• Distribution Specialist – responsible for stock of sterile storage areas, picking of surgical case carts, and distribution of trays as needed by the operating room and other customers.

These specialized roles would come with a number of advantages to the sterile processing team. First, with specialization comes the ability to develop true expertise to a level that is nearly unattainable for individuals who are cross-trained on many roles at once. Someone who does the same job every day comes to learn the intricacies of their role, equipment, and process at a far greater level than someone who happens to work in that assignment only a couple of times per month. Second, consistency in these areas gives both the staff and department leader the ability to measure actual productivity, trends, and impacts of process changes in a way that is nearly impossible with constant shuffle of staff that occurs under typical staffing models. How do you measure the speed of an assembly technician against the output of a decontamination worker? You can’t. And that’s one of the problems with the lack of specialization among our SPD teams.

Financial incentives for real expertise
The specialization model would then replace the traditional sterile processing career ladder of Tech I, II, III, etc. Instead of being based on seniority or general knowledge, each specialty would carry its own pay rate based on the complexity involved in the position and the ability to recruit and maintain high-quality staff in those roles.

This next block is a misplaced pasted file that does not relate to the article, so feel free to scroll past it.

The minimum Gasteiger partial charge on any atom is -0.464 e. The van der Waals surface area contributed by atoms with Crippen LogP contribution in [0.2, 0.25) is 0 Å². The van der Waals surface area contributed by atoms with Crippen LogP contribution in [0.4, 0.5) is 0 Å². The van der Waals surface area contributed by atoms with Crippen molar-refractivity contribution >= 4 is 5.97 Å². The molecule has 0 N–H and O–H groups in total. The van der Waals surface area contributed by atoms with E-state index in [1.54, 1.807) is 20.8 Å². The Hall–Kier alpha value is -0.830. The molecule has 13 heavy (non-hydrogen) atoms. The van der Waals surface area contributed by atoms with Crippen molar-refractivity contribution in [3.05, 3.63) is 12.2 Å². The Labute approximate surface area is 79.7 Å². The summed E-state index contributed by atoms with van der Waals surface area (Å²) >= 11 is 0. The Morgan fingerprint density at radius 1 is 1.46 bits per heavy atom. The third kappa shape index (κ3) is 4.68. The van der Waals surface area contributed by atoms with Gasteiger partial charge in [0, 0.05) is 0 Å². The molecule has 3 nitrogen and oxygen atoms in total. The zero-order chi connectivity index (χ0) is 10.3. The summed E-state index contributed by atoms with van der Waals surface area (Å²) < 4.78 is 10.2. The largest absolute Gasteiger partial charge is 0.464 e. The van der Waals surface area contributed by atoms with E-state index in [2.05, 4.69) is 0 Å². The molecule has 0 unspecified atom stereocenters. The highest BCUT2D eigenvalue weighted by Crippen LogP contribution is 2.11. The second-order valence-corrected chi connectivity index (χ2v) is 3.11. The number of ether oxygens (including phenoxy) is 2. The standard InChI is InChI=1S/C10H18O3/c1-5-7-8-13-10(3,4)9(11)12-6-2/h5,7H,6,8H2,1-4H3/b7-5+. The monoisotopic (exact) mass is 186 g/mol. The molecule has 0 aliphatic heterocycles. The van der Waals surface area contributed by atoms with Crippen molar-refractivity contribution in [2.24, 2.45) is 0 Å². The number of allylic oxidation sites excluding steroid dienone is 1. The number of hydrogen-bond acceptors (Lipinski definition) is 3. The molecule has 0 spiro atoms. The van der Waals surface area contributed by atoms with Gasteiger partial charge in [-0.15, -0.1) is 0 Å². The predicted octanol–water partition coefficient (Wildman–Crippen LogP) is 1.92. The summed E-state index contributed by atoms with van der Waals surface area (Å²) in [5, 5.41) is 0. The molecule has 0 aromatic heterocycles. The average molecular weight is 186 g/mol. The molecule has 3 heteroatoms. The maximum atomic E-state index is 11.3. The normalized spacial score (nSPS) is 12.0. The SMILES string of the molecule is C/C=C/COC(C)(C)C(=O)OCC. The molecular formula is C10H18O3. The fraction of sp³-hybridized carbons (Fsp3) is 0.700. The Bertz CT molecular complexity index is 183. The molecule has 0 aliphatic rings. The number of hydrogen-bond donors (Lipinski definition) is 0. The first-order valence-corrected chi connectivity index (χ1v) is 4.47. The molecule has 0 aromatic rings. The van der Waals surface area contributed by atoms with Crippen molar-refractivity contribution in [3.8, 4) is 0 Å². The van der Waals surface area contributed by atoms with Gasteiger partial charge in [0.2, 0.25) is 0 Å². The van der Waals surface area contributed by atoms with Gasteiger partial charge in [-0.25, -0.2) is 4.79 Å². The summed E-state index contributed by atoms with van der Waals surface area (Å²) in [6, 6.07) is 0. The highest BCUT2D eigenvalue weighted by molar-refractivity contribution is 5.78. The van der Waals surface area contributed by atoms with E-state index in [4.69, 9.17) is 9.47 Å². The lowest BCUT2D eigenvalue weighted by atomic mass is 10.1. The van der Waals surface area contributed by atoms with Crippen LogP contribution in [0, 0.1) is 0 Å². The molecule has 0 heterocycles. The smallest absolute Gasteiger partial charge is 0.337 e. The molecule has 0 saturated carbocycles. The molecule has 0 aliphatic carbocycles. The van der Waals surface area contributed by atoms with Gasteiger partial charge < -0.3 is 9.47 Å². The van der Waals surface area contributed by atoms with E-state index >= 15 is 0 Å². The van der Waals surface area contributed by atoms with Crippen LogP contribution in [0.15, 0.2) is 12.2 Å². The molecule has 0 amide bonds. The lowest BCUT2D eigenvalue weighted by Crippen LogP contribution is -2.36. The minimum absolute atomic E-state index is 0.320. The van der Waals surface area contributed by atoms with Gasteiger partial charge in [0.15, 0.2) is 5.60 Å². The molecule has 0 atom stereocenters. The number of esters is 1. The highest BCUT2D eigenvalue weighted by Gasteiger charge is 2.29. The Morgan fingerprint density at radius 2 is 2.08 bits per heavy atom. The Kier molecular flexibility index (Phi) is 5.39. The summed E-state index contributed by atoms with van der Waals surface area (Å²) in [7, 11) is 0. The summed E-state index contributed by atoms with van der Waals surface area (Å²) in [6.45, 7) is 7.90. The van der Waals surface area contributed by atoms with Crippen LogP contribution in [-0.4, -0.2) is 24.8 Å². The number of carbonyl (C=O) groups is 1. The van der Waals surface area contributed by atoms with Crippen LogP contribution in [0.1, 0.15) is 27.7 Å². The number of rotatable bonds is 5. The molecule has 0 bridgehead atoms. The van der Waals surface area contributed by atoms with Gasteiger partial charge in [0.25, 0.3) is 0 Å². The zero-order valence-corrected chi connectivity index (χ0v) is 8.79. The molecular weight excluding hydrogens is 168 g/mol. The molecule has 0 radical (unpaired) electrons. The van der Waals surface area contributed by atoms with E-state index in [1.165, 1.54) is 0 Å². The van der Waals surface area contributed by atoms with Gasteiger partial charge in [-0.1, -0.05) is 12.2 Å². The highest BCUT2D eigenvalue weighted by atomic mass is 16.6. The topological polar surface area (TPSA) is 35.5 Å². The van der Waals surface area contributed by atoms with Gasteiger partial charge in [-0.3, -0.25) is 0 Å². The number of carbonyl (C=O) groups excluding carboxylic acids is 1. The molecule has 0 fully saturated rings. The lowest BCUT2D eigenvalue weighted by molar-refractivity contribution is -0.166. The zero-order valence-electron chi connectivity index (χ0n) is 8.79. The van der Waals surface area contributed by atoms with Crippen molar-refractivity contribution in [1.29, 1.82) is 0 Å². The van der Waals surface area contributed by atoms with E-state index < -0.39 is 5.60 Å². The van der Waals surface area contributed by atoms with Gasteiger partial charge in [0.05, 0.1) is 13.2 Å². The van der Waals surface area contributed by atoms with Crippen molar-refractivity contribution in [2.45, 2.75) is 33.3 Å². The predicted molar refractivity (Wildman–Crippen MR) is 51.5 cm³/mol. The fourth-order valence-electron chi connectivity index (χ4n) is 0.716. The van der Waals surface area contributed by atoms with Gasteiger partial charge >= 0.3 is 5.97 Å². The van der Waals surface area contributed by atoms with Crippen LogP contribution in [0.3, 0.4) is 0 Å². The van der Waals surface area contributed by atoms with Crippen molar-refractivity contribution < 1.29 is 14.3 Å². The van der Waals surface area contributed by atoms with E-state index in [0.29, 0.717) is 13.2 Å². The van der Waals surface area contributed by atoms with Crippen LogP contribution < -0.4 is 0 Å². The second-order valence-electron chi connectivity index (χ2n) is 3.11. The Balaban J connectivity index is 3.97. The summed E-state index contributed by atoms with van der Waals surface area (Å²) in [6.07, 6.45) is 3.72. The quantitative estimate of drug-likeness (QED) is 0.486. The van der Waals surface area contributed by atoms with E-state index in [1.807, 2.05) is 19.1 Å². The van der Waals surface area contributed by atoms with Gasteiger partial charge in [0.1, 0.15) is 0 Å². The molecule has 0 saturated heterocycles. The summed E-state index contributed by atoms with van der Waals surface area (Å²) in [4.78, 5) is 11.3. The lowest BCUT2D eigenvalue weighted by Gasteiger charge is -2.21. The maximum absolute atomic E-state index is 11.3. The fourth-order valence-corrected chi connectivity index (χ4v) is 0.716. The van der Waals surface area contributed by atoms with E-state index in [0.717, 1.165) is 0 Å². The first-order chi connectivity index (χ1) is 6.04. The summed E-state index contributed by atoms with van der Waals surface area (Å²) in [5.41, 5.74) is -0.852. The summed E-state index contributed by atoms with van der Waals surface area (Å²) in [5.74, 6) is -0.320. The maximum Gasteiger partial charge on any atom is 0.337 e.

Assuming your average hourly rate was $18.00 an hour, this specialization model would breakdown to something like this:

  • Decontamination Specialist – $22.00/hour
  • Assembly Specialist – $20.00/hour
  • Sterilization Specialist – $16.00/hour
  • Distribution Specialist – $14.00/hour

I realize these differences may be shocking to an industry that has historically started everyone at the same rate and only given incentives for total experience or possibly certification, but this kind of pay model is completely normal in countless other industries. Instead of fighting the decontamination war with technicians who hate working in there and aren’t very productive even when they do, this model would give department leaders the tools to recruit for those unique souls who prefer to work all day in PPE and look forward to the soundtrack of humming ultrasonic cleaners. It would also incentivize your high-performing assembly technicians to dig into every aspect of surgical instrument knowledge, including identification, substitutions, functionality testing, and tray assembly.